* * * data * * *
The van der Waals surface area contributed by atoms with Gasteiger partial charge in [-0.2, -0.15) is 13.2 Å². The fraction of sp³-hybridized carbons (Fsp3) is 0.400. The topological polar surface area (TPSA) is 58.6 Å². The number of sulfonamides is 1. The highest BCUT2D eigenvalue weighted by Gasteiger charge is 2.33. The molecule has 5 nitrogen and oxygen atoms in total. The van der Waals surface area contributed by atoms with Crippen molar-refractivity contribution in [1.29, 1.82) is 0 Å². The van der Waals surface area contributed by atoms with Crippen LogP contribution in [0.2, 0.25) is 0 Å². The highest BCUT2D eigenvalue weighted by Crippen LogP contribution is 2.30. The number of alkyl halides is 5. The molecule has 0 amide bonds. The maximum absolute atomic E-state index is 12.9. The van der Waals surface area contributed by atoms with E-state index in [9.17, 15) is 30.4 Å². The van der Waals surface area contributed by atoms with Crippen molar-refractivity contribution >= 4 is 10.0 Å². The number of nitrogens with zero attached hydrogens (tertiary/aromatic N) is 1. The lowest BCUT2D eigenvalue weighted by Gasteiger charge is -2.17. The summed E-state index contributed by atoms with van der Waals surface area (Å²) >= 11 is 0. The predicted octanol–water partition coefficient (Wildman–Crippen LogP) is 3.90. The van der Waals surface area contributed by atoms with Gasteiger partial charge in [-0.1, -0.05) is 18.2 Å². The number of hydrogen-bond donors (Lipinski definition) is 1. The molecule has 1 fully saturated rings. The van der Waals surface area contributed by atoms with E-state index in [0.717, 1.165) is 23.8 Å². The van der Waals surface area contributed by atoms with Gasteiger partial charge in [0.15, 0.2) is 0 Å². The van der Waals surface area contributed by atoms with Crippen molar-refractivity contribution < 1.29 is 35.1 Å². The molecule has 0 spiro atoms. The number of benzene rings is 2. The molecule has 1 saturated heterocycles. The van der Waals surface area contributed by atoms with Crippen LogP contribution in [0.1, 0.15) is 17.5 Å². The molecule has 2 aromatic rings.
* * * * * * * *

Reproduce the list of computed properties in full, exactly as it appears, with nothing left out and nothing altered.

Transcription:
The van der Waals surface area contributed by atoms with Gasteiger partial charge in [-0.2, -0.15) is 13.2 Å². The fraction of sp³-hybridized carbons (Fsp3) is 0.400. The topological polar surface area (TPSA) is 58.6 Å². The number of sulfonamides is 1. The highest BCUT2D eigenvalue weighted by Gasteiger charge is 2.33. The molecule has 5 nitrogen and oxygen atoms in total. The van der Waals surface area contributed by atoms with Crippen molar-refractivity contribution in [1.29, 1.82) is 0 Å². The van der Waals surface area contributed by atoms with Crippen LogP contribution in [0.2, 0.25) is 0 Å². The highest BCUT2D eigenvalue weighted by Crippen LogP contribution is 2.30. The number of alkyl halides is 5. The molecule has 0 amide bonds. The maximum absolute atomic E-state index is 12.9. The van der Waals surface area contributed by atoms with E-state index in [9.17, 15) is 30.4 Å². The van der Waals surface area contributed by atoms with Crippen molar-refractivity contribution >= 4 is 10.0 Å². The number of nitrogens with zero attached hydrogens (tertiary/aromatic N) is 1. The lowest BCUT2D eigenvalue weighted by Gasteiger charge is -2.17. The summed E-state index contributed by atoms with van der Waals surface area (Å²) >= 11 is 0. The predicted octanol–water partition coefficient (Wildman–Crippen LogP) is 3.90. The van der Waals surface area contributed by atoms with Gasteiger partial charge in [-0.1, -0.05) is 18.2 Å². The number of hydrogen-bond donors (Lipinski definition) is 1. The molecule has 1 fully saturated rings. The van der Waals surface area contributed by atoms with E-state index in [0.717, 1.165) is 23.8 Å². The van der Waals surface area contributed by atoms with Gasteiger partial charge in [0.15, 0.2) is 0 Å². The van der Waals surface area contributed by atoms with Crippen molar-refractivity contribution < 1.29 is 35.1 Å². The molecule has 0 spiro atoms. The number of benzene rings is 2. The molecule has 1 saturated heterocycles. The van der Waals surface area contributed by atoms with Crippen LogP contribution in [0.1, 0.15) is 17.5 Å². The molecule has 2 aromatic rings.